Before we start getting into the sage-advice of Emotional Intelligence and leaning in, let’s get back to basics.
Life is hard, messy and complicated. We don’t get to choose when it is hard, but rest assured its coming. The truth is, unless you are a cyborg, you are going to have lots of emotions triggered throughout your life that can be difficult to process. Having emotions comes with a subscription to life. From my experience, whether we have too much of them is not where the focus should be, when looking to effectively regain balance.
I used to think that to have or show emotion was a problem that needed to go away as soon as possible, or worse; it shouldn’t exist. I never wanted to be labeled as being “emotional.” Then I learned that all emotions, including the negative, are entirely normal and can be our body’s way of signaling that there is an unmet need that deserves some attention. This experience is no different than a gas-light coming on in a car when it is running out of fuel.
As humans, we have this beautiful brain that generates thoughts to serve to navigate us through life. Unfortunately, our thoughts do not always help when experiencing emotions.
I consistently find myself off-balance when there is an attachment to thoughts and stories about an emotionally-triggering event. As highlighted by the famous researcher and author, Brené Brown, “In the absence of data, we will always make up stories. In fact, the need to make up a story, especially when we are hurt, is a part of our most primitive survival wiring.”
So, what can we do about it?
Shared below are some tips for embracing our humanness, unhooking from the story and regaining the balance that work for me. I call it the ACE method.
Here Are 3 Tips for Balance:
Acknowledge what is going on inside of you
This tip intends to get you to slow down and be present before the, “magic story fairies” take over. The process of acknowledgment involves pausing, recognizing any physiological responses in the body and naming the feeling behind the emotion. Focusing on your breath during this process always helps.
Ask: Where and what do I feel at this moment? What am I needing? Maybe your heart is racing, you are feeling fear and need reassurance that you are going to be OK.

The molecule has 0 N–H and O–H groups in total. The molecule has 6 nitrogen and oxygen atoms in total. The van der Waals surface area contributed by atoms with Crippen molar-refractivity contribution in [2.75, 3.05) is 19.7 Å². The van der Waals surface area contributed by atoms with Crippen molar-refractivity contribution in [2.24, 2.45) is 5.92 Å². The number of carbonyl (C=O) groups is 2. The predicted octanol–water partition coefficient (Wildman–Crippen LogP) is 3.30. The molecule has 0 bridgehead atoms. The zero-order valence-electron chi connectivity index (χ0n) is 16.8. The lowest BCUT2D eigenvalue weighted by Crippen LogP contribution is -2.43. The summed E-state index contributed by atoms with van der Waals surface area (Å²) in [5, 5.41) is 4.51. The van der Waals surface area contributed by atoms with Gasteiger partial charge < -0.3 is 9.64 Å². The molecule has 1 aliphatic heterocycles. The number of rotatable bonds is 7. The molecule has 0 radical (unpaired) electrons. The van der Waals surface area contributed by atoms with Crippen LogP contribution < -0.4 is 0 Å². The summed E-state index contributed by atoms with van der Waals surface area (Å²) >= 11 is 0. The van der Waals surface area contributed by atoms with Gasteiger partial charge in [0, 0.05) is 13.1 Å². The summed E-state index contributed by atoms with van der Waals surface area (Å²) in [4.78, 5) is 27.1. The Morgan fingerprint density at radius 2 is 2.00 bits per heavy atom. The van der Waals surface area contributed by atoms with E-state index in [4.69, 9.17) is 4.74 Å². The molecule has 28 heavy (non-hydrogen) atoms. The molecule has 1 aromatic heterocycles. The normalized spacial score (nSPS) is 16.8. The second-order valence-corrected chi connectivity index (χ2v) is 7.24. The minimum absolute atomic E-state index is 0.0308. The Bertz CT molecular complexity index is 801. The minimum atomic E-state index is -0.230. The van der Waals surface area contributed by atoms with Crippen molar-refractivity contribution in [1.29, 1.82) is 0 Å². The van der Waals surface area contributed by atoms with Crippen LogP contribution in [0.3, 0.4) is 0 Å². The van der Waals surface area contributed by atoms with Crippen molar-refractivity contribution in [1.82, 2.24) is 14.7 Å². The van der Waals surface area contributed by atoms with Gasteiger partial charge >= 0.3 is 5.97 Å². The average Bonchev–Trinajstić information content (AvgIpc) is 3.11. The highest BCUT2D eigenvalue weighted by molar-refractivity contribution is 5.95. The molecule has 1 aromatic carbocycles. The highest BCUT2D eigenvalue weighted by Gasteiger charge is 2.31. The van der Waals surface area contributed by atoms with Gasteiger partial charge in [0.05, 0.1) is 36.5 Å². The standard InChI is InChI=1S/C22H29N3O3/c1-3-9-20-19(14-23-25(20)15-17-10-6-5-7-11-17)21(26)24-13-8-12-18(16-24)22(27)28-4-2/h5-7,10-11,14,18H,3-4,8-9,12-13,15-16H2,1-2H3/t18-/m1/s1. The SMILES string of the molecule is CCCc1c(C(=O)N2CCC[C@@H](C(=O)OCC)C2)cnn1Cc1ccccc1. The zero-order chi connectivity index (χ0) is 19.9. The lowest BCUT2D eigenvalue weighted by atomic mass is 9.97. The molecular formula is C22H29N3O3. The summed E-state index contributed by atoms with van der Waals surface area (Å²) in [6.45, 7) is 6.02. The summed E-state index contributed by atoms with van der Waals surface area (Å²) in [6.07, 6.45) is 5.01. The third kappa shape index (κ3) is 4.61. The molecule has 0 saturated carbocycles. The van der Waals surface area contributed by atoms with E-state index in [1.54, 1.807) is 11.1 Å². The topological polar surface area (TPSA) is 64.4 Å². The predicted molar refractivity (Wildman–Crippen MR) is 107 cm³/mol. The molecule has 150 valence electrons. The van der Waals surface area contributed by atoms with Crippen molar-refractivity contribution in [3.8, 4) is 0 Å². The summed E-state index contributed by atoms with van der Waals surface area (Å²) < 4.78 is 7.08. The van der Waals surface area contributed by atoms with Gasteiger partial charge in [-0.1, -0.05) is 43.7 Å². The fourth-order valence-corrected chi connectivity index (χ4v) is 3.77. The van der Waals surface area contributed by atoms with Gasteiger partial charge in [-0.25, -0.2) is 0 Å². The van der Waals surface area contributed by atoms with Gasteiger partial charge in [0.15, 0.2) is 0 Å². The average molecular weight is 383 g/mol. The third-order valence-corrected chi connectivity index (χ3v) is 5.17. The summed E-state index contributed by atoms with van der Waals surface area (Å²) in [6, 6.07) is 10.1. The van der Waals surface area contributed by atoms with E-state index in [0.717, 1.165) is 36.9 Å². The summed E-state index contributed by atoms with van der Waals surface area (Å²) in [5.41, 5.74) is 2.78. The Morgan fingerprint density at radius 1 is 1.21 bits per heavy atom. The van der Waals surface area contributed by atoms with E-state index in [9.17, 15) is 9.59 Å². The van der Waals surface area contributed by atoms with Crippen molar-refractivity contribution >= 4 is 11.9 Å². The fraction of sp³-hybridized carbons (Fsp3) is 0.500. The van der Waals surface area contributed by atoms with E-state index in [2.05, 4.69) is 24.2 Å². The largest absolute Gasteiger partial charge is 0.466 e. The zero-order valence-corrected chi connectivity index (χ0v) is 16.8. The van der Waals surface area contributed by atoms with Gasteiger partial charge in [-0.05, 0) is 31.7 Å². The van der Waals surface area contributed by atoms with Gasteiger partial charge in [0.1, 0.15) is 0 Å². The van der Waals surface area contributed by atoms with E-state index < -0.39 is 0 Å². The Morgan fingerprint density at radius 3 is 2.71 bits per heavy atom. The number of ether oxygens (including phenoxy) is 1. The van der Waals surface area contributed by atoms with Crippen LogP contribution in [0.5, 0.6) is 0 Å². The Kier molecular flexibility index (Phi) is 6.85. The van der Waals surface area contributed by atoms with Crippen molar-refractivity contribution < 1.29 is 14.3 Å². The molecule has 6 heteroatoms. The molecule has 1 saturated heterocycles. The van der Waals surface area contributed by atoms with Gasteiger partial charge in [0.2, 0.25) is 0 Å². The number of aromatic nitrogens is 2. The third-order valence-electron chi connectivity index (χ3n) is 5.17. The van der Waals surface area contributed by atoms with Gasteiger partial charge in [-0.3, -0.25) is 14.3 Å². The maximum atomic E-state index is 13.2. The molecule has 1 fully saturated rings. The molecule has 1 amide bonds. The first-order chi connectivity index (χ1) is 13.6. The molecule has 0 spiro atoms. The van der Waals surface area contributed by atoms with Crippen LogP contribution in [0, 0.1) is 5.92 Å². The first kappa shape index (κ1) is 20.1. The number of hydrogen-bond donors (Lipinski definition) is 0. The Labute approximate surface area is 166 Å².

Challenge what is true with compassion
Focusing on the facts helps keep your vivid imagination from filling in the rest of the story and jumping to conclusions. Facts are things that we observe with our senses, (i.e., seeing, hearing, touching, smelling, and tasting), that can be proven.
Ask: What am I believing, and is it true? Here is an example, you call someone who loves you, and they don’t call you back. The fact is that they didn’t call you back. The story is that they didn’t call you back because they no longer love you.
Maybe you get hooked on this story and it snowballs from there. The challenge comes back to; do you have any evidence that the person no longer loves you, (i.e., was there a fight, did they say they no longer love you, etc.)?
Taking every thought as truth is where I find the story gets off-balance. Remembering you are human is an excellent way to be compassionate during this stage.
Execute a solution from a place of love according to what serves you
I find it helpful to think of what you would say to a friend in your situation and how you would help them resolve it to bring more ease. Then you can offer that same comfort to yourself.
Removing yourself from the story and focusing on the unmet need and the facts, gives you more freedom to do what you need to get back into balance.
It is important to note that we aren’t meant to do this life “thing,” alone. I have found I have needed others to help me through these tips from time to time; especially for particularly challenging situations. If you have had a trauma or cannot seem to regain balance, please consider speaking to a professional to help you through it.
Life can be overwhelming and can get the best of our emotions. The only thing we are guilty of is being “so” human.